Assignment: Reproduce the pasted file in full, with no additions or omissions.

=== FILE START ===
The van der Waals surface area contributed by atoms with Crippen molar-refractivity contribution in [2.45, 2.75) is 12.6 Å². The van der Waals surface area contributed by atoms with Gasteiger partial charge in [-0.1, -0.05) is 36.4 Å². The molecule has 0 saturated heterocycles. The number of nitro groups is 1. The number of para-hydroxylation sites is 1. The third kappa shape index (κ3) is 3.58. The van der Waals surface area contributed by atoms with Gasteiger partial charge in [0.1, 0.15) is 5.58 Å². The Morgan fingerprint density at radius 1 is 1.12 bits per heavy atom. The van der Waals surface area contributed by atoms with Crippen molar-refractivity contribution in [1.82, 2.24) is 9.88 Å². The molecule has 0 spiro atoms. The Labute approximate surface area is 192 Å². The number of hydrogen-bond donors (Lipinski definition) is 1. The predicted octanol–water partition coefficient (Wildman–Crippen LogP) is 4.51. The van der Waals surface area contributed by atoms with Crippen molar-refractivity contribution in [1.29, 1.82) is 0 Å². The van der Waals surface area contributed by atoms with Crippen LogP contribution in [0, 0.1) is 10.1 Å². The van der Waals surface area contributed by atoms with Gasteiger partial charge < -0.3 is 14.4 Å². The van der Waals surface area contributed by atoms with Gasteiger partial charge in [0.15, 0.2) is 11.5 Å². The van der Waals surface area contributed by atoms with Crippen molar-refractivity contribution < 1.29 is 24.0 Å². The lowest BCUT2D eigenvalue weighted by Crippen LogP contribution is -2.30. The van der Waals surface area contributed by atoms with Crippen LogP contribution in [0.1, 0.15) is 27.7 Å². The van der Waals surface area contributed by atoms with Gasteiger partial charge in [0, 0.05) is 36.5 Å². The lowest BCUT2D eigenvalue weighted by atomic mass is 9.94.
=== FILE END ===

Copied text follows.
The van der Waals surface area contributed by atoms with Crippen molar-refractivity contribution in [2.45, 2.75) is 12.6 Å². The van der Waals surface area contributed by atoms with Gasteiger partial charge in [-0.1, -0.05) is 36.4 Å². The molecule has 0 saturated heterocycles. The number of nitro groups is 1. The number of para-hydroxylation sites is 1. The third kappa shape index (κ3) is 3.58. The van der Waals surface area contributed by atoms with Gasteiger partial charge in [0.1, 0.15) is 5.58 Å². The Morgan fingerprint density at radius 1 is 1.12 bits per heavy atom. The van der Waals surface area contributed by atoms with Crippen molar-refractivity contribution in [1.82, 2.24) is 9.88 Å². The molecule has 0 spiro atoms. The Labute approximate surface area is 192 Å². The number of hydrogen-bond donors (Lipinski definition) is 1. The predicted octanol–water partition coefficient (Wildman–Crippen LogP) is 4.51. The van der Waals surface area contributed by atoms with Crippen molar-refractivity contribution in [1.29, 1.82) is 0 Å². The van der Waals surface area contributed by atoms with Crippen LogP contribution in [0, 0.1) is 10.1 Å². The van der Waals surface area contributed by atoms with Gasteiger partial charge < -0.3 is 14.4 Å². The van der Waals surface area contributed by atoms with Gasteiger partial charge in [0.15, 0.2) is 11.5 Å². The van der Waals surface area contributed by atoms with Crippen molar-refractivity contribution < 1.29 is 24.0 Å². The lowest BCUT2D eigenvalue weighted by Crippen LogP contribution is -2.30. The van der Waals surface area contributed by atoms with Crippen LogP contribution in [0.1, 0.15) is 27.7 Å². The van der Waals surface area contributed by atoms with Gasteiger partial charge in [0, 0.05) is 36.5 Å². The lowest BCUT2D eigenvalue weighted by atomic mass is 9.94.